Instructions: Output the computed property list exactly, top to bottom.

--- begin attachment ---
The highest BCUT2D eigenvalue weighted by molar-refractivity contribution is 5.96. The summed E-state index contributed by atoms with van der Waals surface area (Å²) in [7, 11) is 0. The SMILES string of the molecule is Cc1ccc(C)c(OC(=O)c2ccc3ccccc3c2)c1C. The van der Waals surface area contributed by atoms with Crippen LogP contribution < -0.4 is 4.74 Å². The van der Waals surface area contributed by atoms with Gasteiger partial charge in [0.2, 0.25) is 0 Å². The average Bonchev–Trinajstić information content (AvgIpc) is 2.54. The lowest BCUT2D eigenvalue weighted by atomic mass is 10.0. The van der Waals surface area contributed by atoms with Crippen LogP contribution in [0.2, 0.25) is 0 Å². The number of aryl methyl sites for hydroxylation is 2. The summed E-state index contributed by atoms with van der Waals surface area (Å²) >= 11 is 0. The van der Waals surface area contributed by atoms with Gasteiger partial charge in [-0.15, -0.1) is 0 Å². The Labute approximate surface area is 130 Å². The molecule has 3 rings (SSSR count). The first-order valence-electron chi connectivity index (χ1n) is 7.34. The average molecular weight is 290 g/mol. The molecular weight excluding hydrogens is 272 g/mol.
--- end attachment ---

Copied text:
The highest BCUT2D eigenvalue weighted by molar-refractivity contribution is 5.96. The summed E-state index contributed by atoms with van der Waals surface area (Å²) in [7, 11) is 0. The SMILES string of the molecule is Cc1ccc(C)c(OC(=O)c2ccc3ccccc3c2)c1C. The van der Waals surface area contributed by atoms with Crippen LogP contribution < -0.4 is 4.74 Å². The van der Waals surface area contributed by atoms with Gasteiger partial charge in [0.2, 0.25) is 0 Å². The average Bonchev–Trinajstić information content (AvgIpc) is 2.54. The lowest BCUT2D eigenvalue weighted by atomic mass is 10.0. The van der Waals surface area contributed by atoms with Crippen LogP contribution in [0.2, 0.25) is 0 Å². The number of aryl methyl sites for hydroxylation is 2. The summed E-state index contributed by atoms with van der Waals surface area (Å²) >= 11 is 0. The van der Waals surface area contributed by atoms with Gasteiger partial charge in [-0.15, -0.1) is 0 Å². The Labute approximate surface area is 130 Å². The molecule has 3 rings (SSSR count). The first-order valence-electron chi connectivity index (χ1n) is 7.34. The average molecular weight is 290 g/mol. The molecular weight excluding hydrogens is 272 g/mol.